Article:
Yesterday, because I knew it would be colder today, I bundled up in all my layers and went out for a winter walk that took me onto the college campus near where I live. Winding paths, grey sky, the river off to the side. I was deep into the walk when I started having that feeling that I was going to just crumple. I felt hungry and cold and faint. I pulled out the chewy granola bar that I had tucked into my pocket before coming out. My first bite was a surprise, since it was not, in fact, chewy any longer but frozen. I chomped it down anyway, but did not feel much better afterwards. I felt frozen myself.
Then I saw that I was not that far from the library, where I knew there was a little coffee bar near the back entrance. As I straggled toward the building, I saw that the coffee place was dark--not open on the weekend, clearly. I still had hope--I knew there was a much bigger coffee place in the campus commons, not that far away. So I went into the back entrance of the library, went around a corridor, and saw the welcome sight of a young woman walking toward me holding a coffee. I asked her where she got it, and she said, "Oh, there's a St*rbucks, in the second floor of the commons." I said, "Oh, okay, but how do you get there from here?" I felt a little silly, because I after all work for this university, but since my location is off campus, I just don't know my way around the main campus that well. The young woman was very helpful: "Just follow the tunnel, and make a right, and then you'll see a fork in the road, and follow the part that has carpeting." I must have looked dubious, because then she said, "You'll find it, it'll be easy, there'll be signs."
I thanked her and went on in my expedition, gladdened to see students coming towards me in ones and twos and threes, all carrying hot or cold beverages that were unmistakenly from Coffee Emporium that is Everywhere. I found the carpeted hallway, and emerged into another alley, where there was a salon tucked away advertising waxing and other treatments. Finally the passageway led me to the welcome bustle and cheer of the coffee emporium, where students in coats and hats waited on line to order drinks of bewildering complexity. The young woman in front of me asked for something that involved "Valencia orange" and some kind of "base." I couldn't really hear all of it, but it seemed complicated.
I ordered a grande hot chocolate and a slice of the reduced-fat chocolate-chip banana cake. (Little did I know that the latter would use up almost half of my W. Watchers points for the day, but that's another story.)
I stepped off to the side to wait for my drink. The barista, a young man, called out each person's name and their drink with great authority and earnestness. "Diana, your double soy moccachino is ready," he would proclaim, or "Jin Woo, your half-caf vanilla latte is at the bar!"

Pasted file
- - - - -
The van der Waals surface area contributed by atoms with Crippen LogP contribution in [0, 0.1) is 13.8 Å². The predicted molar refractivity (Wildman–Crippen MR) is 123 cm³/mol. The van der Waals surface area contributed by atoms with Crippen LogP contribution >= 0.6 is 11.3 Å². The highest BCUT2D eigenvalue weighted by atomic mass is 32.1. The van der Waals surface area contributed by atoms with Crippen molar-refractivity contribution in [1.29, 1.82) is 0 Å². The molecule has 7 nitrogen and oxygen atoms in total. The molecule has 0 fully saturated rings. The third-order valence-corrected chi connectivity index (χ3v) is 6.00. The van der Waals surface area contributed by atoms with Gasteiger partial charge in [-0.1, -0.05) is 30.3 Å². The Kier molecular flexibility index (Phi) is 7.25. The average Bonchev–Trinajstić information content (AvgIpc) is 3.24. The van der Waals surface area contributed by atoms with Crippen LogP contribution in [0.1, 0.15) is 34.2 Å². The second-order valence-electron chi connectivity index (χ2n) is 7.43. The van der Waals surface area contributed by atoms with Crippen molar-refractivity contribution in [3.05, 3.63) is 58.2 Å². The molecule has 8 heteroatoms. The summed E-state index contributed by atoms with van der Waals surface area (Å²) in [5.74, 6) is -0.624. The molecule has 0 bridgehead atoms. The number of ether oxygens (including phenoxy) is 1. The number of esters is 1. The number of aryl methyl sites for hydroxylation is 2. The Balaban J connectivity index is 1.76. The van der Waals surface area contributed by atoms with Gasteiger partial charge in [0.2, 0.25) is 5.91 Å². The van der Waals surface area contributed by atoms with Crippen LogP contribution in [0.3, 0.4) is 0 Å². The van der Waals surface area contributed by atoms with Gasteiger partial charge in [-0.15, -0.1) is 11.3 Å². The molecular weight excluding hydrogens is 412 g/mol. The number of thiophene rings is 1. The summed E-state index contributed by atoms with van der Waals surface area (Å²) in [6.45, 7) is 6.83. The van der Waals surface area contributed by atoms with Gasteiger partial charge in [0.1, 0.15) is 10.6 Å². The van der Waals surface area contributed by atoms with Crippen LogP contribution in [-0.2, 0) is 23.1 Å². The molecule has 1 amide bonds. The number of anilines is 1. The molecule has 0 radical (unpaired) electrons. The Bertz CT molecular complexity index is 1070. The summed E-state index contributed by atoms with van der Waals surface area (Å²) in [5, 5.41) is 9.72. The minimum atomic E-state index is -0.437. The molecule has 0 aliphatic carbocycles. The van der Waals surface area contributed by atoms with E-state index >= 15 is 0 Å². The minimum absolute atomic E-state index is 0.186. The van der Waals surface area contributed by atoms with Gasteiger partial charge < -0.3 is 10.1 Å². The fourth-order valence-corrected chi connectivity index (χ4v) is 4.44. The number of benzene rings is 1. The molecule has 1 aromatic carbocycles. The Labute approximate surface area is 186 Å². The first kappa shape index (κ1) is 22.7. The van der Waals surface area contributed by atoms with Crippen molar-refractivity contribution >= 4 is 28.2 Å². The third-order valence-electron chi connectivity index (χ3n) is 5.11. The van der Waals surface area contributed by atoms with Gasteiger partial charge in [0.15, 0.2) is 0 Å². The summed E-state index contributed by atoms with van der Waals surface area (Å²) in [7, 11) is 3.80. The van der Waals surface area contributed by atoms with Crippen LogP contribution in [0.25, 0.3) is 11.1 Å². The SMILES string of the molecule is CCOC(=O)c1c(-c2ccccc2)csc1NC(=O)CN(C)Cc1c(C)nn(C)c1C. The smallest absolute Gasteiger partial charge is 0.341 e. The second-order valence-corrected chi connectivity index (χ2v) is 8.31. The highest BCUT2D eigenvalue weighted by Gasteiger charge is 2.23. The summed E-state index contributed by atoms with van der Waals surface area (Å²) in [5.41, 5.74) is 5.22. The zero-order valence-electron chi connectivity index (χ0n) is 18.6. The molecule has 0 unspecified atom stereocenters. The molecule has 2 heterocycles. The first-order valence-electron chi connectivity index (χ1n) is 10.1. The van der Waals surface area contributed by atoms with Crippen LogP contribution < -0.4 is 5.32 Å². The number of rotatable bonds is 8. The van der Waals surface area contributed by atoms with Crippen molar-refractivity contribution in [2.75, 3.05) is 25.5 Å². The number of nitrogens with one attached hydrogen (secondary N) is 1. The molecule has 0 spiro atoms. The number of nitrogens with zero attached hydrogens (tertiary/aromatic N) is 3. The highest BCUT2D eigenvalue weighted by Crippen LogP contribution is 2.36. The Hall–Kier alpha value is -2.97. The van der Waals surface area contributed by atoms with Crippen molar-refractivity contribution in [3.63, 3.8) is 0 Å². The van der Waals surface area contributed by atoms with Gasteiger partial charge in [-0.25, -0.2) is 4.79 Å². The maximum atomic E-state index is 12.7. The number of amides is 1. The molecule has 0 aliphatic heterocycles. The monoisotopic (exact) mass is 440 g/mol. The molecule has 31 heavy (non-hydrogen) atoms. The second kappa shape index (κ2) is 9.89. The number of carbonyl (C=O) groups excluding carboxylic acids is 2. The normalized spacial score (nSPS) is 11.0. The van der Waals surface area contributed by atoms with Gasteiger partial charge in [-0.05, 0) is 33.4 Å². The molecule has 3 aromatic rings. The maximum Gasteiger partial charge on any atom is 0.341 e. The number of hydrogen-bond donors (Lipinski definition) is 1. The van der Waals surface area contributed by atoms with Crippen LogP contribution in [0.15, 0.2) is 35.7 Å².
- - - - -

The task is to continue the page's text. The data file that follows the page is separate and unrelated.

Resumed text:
Another barista came out looking for the woman who had placed the complicated order with the Valencia orange. "Jenny?" he said, empty cup in hand, surveying the assembled students like a nurse about to usher a patient into a waiting room.
Jenny came forward, explaining that the drink she wanted was Valencia orange with a vanilla bean base. "So you want them kind of all mixed together?" the barista asked. "Yes, exactly," she said.
When the drink came out, she made her friends taste it. "What is it?" aked one of the friends. "It's amazing." Jenny gave the name, adding, "You have to go on line and look for the list of St*rbucks secret recipes. There's like 150 different drinks there.
The Jenny noticed the barista who had been calling out all the drinks. "Wait, Ethan, you work here?" she asked, leaning in towards him across the wide counter and machinery. "Yes!" he said. "You should come here and get a job with me."
She said, "I just applied for a job with a lab." Then he told her about a fellowship he was doing in a unit doing research on child psychotherapy, at the medical center. "You should apply for it next semester, we're doing really cool things. It's lot of fun," he said.
"Yeah, sounds cool," she said. "Okay, I'll let you get back to St*rbucksing. I'll call you."
"Okay, yes, please do," he said, giving her a nod as he went back to turning dials and pumping shots.
But then she came back, just a couple of minutes later. "Ethan, you have to taste this. Make it for yourself," she said, proffering to him her Valencia orange drink.
He took a sip. "What IS this?" he asked, in a tone of wonder.
She repeated her explanation, and he said he would definitely make one for himself.
Then, in his loud, strong tones, "Sarah, your grande hot chocolate is ready!"
I thanked him, grabbed my drink and my packed-with-points slice of cake, and sat down in a comfortable chair to thaw out. The hot chocolate tasted great, and so did the cake, and it felt good to be warm. Around me there were students in groups or alone, some gossiping, some working at their computers, all with a fancy or not-so-fancy drink at their elbow.
After the hot sugary drink and the snack, the walk back home felt much easier. As I turned the corner onto my street, the snow was falling thickly, making it seem darker out than it should be at 5:00. There was a sort of bluish cast to the air and everything was very quiet. Not many cars out.
I let myself in to the main door, downtairs, and then went upstairs to where I live--the second floor of a 100-plus-year-old house. I was glad to have gotten out but also very glad to be home.